When Justice League: Cry For Justice #1 hit the store last week, there was a brief but animated conversation amongst my fellow LBW pals about who should get to review it, since no one wanted the hassle; blame the talky, grating preview that ran in the DC books a few weeks back, and the book’s super-lame sub-title, which sounds like a made-for-TV movie about child abduction starring Joanna Kerns. Being a glutton for punishment, and as someone who’s more than willing to read just about anything with the words “justice” and “league” in the title, I volunteered for the job. After all, this series is written by James Robinson, and features nicely painted art by newcomer Mauro Cascioli (the last few issues of Trials of Shazam), so how bad could it be?
Short answer? Pretty bad. Long answer? Well…
The story goes that Hal Jordan is pissed that the Justice League of America is doing nothing to avenge the deaths of Batman and Martian Manhunter. He argues, perhaps rightly, that Libra and his Secret Society of Super-Villains have gotten away with murder, since no one is actively tracking him down. Superman and the other Leaguers wring their hands and try to calm Hal down, but he’s not having it, so he quits the team that he’s not even really on anymore to go seek sweet, sweet revenge, with old pal Green Arrow in tow. We’re then treated to a series of scenes introducing various other heroes on similar quests. Ray Palmer is mad that Prometheus killed a scientist buddy of his, and he declares to current Atom Ryan Choi that he wants…JUSTICE! But wait, there’s more. Mikaal Tomas, aka the blue alien version of Starman, learns that his ex-boyfriend was accidentally killed during a super-villain showdown with the cops. He storms out of the funeral home, hungry for…JUSTICE! Not enough? All right, then, how about Congorilla? A bunch of his simian pals, along with African superhero Freedom Beast, just got murdered by poachers or something. A situation like this calls for…JUSTICE! I’m not exaggerating here—each of these sequences ends with the hero running off to seek…JUSTICE, whether declared by themselves or the over-enthusiastic narrator. Yep, a literal Cry For Justice. It’s already annoying, and we only meet half the cast in this issue. My guess is it won’t get any less irritating with the introductions of Supergirl, Batwoman, and Freddy Freeman next month.
This comic has a lot of problems. To begin with, it’s a spin-off of a book that is bleeding readers every month, a book that’s locked into a creative tailspin as the happenings in various “event” books dictate who can appear in it, not the writers. This has already led to the high-profile dismissal of writer Dwayne McDuffie, and the announcement of new writer…wait for it…James Robinson. Does this mean that, if Robinson’s Cry For Justice is the book where heroes go out to actively seek…JUSTICE (sorry), that his Justice League of America will be the book for heroes who…I don’t know, sit around watching America’s Next Top Model or something? Back to the point, though--this is an unnecessary tie-in to a book that is in serious trouble. More attention should be paid to fixing what should be one of DC's top titles rather than trying to squeeze even more money out of its dwindling readership.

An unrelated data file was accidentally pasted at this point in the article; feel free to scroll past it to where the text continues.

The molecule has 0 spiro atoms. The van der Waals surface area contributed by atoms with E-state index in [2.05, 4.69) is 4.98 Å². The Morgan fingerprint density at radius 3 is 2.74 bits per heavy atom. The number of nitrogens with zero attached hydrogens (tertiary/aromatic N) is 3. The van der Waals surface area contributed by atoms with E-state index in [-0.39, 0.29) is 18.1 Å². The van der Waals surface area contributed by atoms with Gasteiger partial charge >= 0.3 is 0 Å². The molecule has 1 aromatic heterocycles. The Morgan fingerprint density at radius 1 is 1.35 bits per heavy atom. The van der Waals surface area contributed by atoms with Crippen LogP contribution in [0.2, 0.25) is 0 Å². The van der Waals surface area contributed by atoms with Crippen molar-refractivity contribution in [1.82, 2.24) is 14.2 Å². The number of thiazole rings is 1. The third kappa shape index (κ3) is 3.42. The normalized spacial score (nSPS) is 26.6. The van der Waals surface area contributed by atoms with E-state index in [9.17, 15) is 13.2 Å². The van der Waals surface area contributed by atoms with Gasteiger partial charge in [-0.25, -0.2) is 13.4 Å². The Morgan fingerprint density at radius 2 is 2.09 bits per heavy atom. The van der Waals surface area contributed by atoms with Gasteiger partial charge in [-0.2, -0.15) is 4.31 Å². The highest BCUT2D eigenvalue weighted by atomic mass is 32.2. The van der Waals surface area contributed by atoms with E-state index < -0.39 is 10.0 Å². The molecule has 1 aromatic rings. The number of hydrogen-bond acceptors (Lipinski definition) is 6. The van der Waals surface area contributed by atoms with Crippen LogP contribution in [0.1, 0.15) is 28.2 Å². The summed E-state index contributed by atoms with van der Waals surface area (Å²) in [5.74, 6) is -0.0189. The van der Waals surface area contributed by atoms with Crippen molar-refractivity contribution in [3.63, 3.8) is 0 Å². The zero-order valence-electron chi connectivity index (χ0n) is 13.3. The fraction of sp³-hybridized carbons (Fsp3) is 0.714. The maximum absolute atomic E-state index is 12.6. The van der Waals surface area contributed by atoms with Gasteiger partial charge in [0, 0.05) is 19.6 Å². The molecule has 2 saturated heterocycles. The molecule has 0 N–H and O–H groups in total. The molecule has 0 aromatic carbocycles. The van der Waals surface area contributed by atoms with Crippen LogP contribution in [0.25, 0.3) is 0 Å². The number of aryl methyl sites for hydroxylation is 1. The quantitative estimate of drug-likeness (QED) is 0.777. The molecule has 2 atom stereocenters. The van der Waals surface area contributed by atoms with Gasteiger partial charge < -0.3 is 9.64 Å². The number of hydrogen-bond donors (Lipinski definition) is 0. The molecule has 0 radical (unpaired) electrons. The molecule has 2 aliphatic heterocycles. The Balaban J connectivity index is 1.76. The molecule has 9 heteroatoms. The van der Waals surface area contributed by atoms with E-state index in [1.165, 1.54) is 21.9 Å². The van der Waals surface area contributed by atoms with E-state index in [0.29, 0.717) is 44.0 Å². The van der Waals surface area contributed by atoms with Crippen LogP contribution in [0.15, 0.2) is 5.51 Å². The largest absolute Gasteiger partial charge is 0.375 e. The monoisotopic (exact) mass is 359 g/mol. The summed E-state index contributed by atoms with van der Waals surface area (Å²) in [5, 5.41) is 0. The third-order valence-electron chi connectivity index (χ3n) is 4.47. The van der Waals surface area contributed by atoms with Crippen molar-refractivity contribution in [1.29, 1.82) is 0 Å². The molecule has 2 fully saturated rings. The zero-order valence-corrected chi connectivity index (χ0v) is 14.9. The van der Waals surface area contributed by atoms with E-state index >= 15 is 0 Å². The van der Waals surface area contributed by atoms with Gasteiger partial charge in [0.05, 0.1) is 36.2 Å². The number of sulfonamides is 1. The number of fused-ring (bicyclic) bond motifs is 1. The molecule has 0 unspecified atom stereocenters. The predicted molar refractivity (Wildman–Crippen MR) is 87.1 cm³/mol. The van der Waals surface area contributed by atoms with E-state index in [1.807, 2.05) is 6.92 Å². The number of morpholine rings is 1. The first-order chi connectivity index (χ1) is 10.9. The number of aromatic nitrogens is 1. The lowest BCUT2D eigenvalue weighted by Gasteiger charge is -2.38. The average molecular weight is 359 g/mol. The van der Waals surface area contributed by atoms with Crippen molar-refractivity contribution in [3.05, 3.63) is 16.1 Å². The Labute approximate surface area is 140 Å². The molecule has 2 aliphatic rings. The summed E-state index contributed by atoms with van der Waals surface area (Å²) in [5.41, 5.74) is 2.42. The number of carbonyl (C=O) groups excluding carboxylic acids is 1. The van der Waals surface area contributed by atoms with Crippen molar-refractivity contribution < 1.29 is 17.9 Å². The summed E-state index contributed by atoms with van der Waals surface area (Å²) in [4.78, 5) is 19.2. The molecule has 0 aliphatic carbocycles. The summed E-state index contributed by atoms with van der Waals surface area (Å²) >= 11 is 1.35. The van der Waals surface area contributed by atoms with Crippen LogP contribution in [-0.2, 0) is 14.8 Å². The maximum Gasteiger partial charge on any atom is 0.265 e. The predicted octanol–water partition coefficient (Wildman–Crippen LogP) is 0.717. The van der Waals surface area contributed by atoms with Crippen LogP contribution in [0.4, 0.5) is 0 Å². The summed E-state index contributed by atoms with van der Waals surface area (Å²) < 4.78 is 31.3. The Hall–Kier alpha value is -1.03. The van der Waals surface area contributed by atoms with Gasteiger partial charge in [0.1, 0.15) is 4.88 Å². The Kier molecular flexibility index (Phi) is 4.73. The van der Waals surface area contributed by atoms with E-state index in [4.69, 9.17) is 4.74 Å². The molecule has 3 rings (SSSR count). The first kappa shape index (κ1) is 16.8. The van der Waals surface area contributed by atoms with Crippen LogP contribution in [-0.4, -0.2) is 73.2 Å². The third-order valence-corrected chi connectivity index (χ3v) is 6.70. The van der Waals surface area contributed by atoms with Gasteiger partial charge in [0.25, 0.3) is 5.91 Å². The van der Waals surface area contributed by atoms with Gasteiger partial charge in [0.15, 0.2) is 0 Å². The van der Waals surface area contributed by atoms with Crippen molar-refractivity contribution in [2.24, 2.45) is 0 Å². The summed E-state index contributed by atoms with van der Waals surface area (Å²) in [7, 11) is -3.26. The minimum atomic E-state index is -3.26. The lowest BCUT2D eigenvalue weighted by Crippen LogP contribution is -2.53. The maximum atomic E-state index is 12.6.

Which brings me to the larger problem—the faulty premise. What exactly does it mean that they’re going to actively go out and seek…THE J WORD? Are they going to act as judge, jury, and executioner? Probably not, as this is a DC book and not an Ultimate Marvel book or something, which begs the question—what sets it apart? What, exactly, is the big deal that makes this book stand out from the gazillion other super-team books out there? It seems to me that every few years, some writer hits on this as a selling point. “My guys don’t just sit around waiting for the Trouble Alert, they go out and they get the bad guys!” Kurt Busiek and Alan Davis introduced this idea in The Avengers about eight or nine years ago. It lasted for all of one (admittedly cool) issue, but then the book got embroiled in a fifteen-issue Kang epic that represented Busiek’s swan song on the title. More recently, Judd Winick and Tom Raney tried a similar approach in Outsiders. It was a bit more successful, but only because it was revealed that Deathstroke (I think?) was manipulating the team into taking his criminal rivals off the board. Pretty clever for a Judd Winick book, but the jig was up for the premise after that. My point is, no matter how you try to spin it, it's still just another super-team book; there's not enough that's different or exciting about it to justify its existence.
Now, the art in this book is nice enough, in a lifeless, Alex Ross-y kind of way. The real disappointment here is Robinson, who doesn’t seem to have his heart in it. His Starman is an important classic, and is rightly being celebrated in DC’s new omnibus editions, and his Superman work has been enjoyable if not excellent, but a book like this feels like a money job. He’s assembled a very weird assortment of nostalgic favourites, corporate-mandated newbies, and genuine curveballs, and come up with a yawn-inducing premise to bring them all together. At the rate this book moves, by the time the team is assembled and established, its six-issue length will be finished. But I guess by then he’ll be writing the flagship JLA title anyway. Is there no…JUSTICE?